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seems to be like you are actually trying to have a Set<Integer>. Note that in sets, usually "existing" is less common then non existing, and that may save you tons of space, assuming indeed a relatively small of integers are set (or unset, and then just reverse).


0

From my point of view, you need to implement queue systems and push notification. Replying by bullets: 1) Use JMS (http://docs.oracle.com/javaee/6/tutorial/doc/bncdq.html) to have "producer" (i.e.: the services) notify the availability of new data 2) Use push notification to clients (e.g.: Atmosphere - https://github.com/Atmosphere/atmosphere) to bring ...


1

Recently I've been porting some of the pcsx2 project to Darwin/OSX, and I needed something similar to CLOCK_THREAD_CPUTIME_ID as well. This is what I came up with: #include <stdint.h> #include <mach/mach_init.h> #include <mach/thread_act.h> #include <mach/mach_port.h> typedef uint64_t u64; // gets the CPU time used by the current ...


2

Both technologies has their pros and cons on mobile platforms: SingalR Pros: Well suited for real-time delivery where time or receiving notifications from the server is important. Web clients are supported by all major browsers, IE8+, FireFox, Chrome, Safari and Android WebView, iOS Safari, IE mobile, so they are working well. Solution could be written ...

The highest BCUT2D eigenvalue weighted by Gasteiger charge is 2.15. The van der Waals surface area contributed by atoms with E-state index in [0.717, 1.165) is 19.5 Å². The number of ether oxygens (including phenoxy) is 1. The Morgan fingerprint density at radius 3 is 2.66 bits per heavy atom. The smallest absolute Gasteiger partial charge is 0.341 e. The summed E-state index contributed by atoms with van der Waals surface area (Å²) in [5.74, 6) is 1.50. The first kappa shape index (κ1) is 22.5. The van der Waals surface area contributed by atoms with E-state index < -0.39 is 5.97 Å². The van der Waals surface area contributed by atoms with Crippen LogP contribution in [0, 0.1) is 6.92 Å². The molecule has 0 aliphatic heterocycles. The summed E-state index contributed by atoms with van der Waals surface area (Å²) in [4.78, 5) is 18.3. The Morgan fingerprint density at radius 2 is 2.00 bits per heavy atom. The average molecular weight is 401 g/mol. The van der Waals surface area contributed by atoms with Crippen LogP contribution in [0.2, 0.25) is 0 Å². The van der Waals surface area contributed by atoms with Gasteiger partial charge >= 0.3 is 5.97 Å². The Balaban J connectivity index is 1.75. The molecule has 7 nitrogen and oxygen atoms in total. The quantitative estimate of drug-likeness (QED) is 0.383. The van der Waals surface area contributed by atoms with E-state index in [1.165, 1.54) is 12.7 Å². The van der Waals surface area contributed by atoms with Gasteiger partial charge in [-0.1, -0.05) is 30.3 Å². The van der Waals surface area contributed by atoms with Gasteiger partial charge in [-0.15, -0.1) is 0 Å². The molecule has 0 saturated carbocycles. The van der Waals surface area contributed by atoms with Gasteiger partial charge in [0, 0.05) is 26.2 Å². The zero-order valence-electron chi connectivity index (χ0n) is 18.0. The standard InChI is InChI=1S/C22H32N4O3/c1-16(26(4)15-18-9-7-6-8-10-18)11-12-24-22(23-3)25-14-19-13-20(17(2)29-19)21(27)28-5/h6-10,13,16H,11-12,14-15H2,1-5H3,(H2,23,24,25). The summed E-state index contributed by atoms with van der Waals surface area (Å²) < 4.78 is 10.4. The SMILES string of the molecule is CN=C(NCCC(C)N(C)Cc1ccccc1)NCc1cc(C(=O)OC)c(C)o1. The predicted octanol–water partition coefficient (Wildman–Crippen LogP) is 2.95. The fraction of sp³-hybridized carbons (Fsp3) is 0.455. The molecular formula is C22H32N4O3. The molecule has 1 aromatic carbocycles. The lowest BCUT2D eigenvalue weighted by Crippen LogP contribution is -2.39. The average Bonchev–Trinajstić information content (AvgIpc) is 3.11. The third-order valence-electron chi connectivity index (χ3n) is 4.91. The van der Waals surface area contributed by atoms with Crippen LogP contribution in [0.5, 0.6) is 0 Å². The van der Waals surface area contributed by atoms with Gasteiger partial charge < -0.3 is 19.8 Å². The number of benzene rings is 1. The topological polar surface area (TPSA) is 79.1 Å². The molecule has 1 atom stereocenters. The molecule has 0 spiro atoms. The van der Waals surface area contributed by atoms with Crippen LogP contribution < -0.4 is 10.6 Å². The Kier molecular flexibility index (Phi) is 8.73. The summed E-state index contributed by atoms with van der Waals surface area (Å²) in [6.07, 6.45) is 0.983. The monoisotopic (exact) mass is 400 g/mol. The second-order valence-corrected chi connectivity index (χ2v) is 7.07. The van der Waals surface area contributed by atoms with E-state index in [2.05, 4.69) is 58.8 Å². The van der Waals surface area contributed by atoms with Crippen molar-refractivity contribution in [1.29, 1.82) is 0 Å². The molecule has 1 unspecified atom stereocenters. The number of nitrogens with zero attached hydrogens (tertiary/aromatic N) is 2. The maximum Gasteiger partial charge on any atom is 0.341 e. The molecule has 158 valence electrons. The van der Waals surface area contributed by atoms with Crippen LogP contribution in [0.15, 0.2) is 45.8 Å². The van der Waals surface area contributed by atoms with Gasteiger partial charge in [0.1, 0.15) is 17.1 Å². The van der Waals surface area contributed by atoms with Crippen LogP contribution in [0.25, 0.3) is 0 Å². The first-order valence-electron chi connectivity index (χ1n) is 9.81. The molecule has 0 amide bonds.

0

As I know from my experience gcm sends back ack to the device... the ack message type is "send event" and it contains : 1.message id 2. event.. The event faild describes the result of sending msg.


-1

maybe this program help you %% Vincent Chow % chow@college.harvard.edu % % CS50 Project - Plots accelerometer data from serial port in real time % % Configuration: % - Place Arduino USB cable in correct port % - Close serial port if interrupted. Use fclose() and % delete() in command window. % % Diagnostic tools: % - instrfind returns open serial ports % % ...


1

Better idea - use Redis Redis is just like RAM for your app - the ability to store simple JSON notation objects which you can then call directly from your Rails app. You'll be better storing people's player ID's & other "match making" information in the Redis queue, with some sort of "worker" to process the queue - "matching" people to games. Redis ...


1